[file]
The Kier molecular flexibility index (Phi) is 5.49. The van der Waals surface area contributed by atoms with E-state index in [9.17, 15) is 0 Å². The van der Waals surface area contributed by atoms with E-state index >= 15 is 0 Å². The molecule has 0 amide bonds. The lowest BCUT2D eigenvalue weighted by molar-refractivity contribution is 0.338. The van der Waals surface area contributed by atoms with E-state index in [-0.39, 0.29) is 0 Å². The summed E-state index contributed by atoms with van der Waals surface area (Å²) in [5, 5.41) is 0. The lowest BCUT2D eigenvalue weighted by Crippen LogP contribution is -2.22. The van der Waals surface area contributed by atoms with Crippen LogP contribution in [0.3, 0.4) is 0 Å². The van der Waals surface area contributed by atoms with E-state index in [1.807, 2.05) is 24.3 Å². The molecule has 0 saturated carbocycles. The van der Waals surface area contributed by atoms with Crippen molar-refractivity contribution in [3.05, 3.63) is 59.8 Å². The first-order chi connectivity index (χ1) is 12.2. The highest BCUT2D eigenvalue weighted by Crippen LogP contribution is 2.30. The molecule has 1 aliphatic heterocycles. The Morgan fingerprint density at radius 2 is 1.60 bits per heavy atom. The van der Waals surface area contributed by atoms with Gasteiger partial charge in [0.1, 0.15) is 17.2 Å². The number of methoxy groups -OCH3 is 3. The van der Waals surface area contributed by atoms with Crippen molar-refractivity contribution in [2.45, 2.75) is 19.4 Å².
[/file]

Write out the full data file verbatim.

The Kier molecular flexibility index (Phi) is 5.49. The van der Waals surface area contributed by atoms with E-state index in [9.17, 15) is 0 Å². The van der Waals surface area contributed by atoms with E-state index >= 15 is 0 Å². The molecule has 0 amide bonds. The lowest BCUT2D eigenvalue weighted by molar-refractivity contribution is 0.338. The van der Waals surface area contributed by atoms with E-state index in [-0.39, 0.29) is 0 Å². The summed E-state index contributed by atoms with van der Waals surface area (Å²) in [5, 5.41) is 0. The lowest BCUT2D eigenvalue weighted by Crippen LogP contribution is -2.22. The van der Waals surface area contributed by atoms with Crippen LogP contribution in [0.3, 0.4) is 0 Å². The van der Waals surface area contributed by atoms with E-state index in [1.807, 2.05) is 24.3 Å². The molecule has 0 saturated carbocycles. The van der Waals surface area contributed by atoms with Crippen molar-refractivity contribution in [3.05, 3.63) is 59.8 Å². The first-order chi connectivity index (χ1) is 12.2. The highest BCUT2D eigenvalue weighted by Crippen LogP contribution is 2.30. The molecule has 1 aliphatic heterocycles. The Morgan fingerprint density at radius 2 is 1.60 bits per heavy atom. The van der Waals surface area contributed by atoms with Gasteiger partial charge in [0.1, 0.15) is 17.2 Å². The number of methoxy groups -OCH3 is 3. The van der Waals surface area contributed by atoms with Crippen molar-refractivity contribution in [2.45, 2.75) is 19.4 Å².